What are your students like? Do they really want to learn?
Those are questions I'm often asked when I tell people I teach at a community college.
People who ask these questions wonder about today's college students. They hear a lot about college students in the news, usually in a bad light. Some students borrow too much and end up in debt. Some party too much and study too little.
When the discussion turns to community colleges, where enrollment fees are relatively low, some people wonder if students who aren't paying a high tuition or receive financial aid are really committed to college.
Friends and relatives, moreover, often ask why I'm still teaching at a community college. "Didn't you retire four years ago? Why are you still at it?"
The answers to all of these questions were crystallized this semester when I read over the answers to a questionnaire I had asked my students to fill out.
Each semester I use a student survey form developed by Professor Meg Withers, my colleague at the Los Banos Campus of Merced College. Questions on the form deal with the students' career goals, life aspirations, family obligations, work schedule and so forth.
This semester, as in previous surveys, students expressed a desire for a meaningful career paying a living wage. They also expressed their hope for a better life for themselves and their families.
My students, who range in age from 18 to 40 and beyond, told me how many hours they work each week in part-time jobs while attending college, ranging from eight to 35 hours per week. They told me about the people for whom they're responsible, including spouses and small children, as well as siblings and parents with medical problems.
But the most striking answers for me came in response to this question: "How can I, your instructor, best assist you?"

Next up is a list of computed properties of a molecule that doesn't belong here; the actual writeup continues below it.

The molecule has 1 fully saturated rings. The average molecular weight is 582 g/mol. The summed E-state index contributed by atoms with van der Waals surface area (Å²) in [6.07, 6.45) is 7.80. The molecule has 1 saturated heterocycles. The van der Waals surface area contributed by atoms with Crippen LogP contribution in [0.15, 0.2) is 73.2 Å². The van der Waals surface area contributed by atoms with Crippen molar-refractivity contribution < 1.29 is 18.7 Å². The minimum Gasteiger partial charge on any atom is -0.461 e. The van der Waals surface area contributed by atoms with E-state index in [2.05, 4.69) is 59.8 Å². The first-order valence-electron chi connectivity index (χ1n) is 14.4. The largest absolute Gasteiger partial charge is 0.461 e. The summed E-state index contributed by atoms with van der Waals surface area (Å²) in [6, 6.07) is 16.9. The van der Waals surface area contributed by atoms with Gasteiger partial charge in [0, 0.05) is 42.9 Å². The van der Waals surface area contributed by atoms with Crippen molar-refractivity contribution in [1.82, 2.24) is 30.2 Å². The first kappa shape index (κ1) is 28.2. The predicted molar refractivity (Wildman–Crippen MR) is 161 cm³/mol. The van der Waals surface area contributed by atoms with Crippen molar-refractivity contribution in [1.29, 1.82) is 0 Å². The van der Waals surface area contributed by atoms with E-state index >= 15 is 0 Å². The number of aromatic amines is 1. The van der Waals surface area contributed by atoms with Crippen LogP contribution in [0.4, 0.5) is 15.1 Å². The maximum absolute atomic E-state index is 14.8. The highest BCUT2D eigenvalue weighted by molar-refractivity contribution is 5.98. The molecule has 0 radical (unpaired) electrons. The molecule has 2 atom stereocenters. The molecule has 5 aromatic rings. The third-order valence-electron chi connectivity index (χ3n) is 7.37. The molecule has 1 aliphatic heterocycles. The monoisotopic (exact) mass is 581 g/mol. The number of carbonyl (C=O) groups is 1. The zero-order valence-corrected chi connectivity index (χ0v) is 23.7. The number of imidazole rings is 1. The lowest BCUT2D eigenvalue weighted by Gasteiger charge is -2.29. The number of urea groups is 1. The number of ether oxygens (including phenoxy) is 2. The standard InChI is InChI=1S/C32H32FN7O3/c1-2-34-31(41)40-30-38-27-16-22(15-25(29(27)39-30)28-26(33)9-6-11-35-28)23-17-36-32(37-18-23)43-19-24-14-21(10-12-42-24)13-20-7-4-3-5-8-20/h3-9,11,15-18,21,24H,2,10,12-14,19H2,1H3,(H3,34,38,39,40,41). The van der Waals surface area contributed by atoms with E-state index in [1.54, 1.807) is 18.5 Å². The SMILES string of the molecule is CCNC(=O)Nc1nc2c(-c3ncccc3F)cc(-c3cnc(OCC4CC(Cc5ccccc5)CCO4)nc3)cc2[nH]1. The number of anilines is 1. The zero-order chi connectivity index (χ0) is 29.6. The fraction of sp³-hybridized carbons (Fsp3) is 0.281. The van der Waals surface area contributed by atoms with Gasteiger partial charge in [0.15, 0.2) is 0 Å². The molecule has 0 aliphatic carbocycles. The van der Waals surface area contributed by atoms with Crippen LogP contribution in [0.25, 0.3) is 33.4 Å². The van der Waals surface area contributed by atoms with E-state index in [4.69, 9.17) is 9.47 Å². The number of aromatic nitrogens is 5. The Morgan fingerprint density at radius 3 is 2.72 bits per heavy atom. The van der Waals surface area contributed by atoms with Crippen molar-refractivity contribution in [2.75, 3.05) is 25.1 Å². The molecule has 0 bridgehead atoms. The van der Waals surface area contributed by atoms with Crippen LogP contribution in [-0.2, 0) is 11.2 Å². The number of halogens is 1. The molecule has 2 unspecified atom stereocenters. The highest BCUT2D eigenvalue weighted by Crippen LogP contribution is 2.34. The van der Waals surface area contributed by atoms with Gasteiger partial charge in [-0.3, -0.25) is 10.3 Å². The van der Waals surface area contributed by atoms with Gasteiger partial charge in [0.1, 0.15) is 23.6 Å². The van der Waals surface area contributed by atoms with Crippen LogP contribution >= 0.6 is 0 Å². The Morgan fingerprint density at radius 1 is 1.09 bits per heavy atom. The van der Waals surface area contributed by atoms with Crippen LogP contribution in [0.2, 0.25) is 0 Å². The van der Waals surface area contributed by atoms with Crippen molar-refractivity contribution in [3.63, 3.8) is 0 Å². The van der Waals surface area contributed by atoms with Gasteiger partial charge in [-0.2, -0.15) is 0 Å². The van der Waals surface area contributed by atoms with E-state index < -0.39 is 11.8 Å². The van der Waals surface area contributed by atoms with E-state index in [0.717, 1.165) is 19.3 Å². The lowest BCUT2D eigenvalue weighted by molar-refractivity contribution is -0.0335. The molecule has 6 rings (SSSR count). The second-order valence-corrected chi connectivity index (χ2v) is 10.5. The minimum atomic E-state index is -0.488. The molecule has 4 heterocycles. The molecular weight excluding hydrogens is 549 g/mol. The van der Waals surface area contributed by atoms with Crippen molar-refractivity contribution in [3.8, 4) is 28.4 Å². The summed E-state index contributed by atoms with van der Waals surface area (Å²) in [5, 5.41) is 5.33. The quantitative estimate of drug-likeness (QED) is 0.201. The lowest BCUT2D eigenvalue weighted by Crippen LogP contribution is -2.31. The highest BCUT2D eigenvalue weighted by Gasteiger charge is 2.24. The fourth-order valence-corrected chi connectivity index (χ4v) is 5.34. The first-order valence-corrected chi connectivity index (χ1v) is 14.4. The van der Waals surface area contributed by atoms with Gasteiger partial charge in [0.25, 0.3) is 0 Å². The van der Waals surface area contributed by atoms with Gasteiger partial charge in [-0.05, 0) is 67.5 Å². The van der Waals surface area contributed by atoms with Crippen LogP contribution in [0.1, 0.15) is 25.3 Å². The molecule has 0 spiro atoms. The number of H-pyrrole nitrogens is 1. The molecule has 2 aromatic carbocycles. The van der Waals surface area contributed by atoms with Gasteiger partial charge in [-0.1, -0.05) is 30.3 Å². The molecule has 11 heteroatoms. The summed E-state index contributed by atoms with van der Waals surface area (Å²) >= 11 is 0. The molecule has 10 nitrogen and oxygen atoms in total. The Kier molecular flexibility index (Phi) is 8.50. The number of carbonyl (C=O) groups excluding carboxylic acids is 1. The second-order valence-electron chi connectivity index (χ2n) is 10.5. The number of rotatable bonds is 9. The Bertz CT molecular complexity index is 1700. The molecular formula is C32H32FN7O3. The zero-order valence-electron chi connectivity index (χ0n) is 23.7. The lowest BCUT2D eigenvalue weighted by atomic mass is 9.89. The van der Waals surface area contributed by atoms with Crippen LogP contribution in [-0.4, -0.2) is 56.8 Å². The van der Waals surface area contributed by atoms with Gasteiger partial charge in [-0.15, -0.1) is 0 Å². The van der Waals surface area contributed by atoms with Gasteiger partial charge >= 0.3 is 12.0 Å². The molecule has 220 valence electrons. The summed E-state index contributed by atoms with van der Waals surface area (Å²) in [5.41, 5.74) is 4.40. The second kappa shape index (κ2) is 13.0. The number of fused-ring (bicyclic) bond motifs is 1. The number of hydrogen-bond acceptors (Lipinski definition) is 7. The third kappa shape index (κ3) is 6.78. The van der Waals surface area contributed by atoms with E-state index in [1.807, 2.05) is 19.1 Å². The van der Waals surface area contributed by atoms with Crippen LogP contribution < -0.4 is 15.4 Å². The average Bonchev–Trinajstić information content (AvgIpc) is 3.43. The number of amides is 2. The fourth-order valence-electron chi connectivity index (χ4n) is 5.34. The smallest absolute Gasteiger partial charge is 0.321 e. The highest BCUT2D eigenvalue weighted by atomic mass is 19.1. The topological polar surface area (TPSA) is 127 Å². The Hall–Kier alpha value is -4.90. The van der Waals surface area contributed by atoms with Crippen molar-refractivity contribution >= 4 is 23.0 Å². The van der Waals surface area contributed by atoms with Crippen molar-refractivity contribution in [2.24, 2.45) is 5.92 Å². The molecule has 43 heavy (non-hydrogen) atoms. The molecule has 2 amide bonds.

I might have expected answers like, "Take it easy. Go slow. Give me a break." Instead, the answers showed a strong desire to succeed and the willingness to work to achieve this success.
One student wrote, "Don't make this class too easy." Another wrote, "Push me to succeed." Others wrote, "Make sure I understand" and "Give me good feedback."
Other students wanted me to know they needed my help. One wrote, "Be there whenever I have a question or problem."
The students also felt they needed my encouragement. One student said, "Don't give up on me." Another wrote, "Help me not to get discouraged."
I understand this need for encouragement. Many students, including mine, come to a community college with an inner desire to learn but a shaky self- confidence.
Some of my students haven't done that well in high school. Some have been out of school for a while. Some have had challenges in life -- with work, family, medical issues -- that they're not sure how they can survive in college. But in almost all cases these students have the intelligence and knowledge to succeed, not only in college but in a meaningful career. Often, however, this intelligence is hidden, sometimes from themselves.
Community college instructors can make a significant impact on the lives of these students, not only by presenting knowledge but also only by bringing this intelligence to light and empowering students to succeed.
Instructors also need to push their students beyond what the students believe they can do, just as good coaches need to push athletes beyond their apparent capabilities.
That's why I still teach. I have students who want to learn and are willing to work. And I still have the opportunity and the desire to help them succeed.
On another note: I was saddened to hear about the recent death of Nick Califro.
What a good guy Nick was, not only a fine shoe repair man but a congenial fellow to all the kids who came into his store to buy penny candy and all the adults who needed their shoes fixed.
His kindness will long endure in the memories of everyone who visited his shop.
Comments on the writings of John Spevak, an Enterprise columnist for 29 years, are encouraged, and can be sent via email to firstname.lastname@example.org.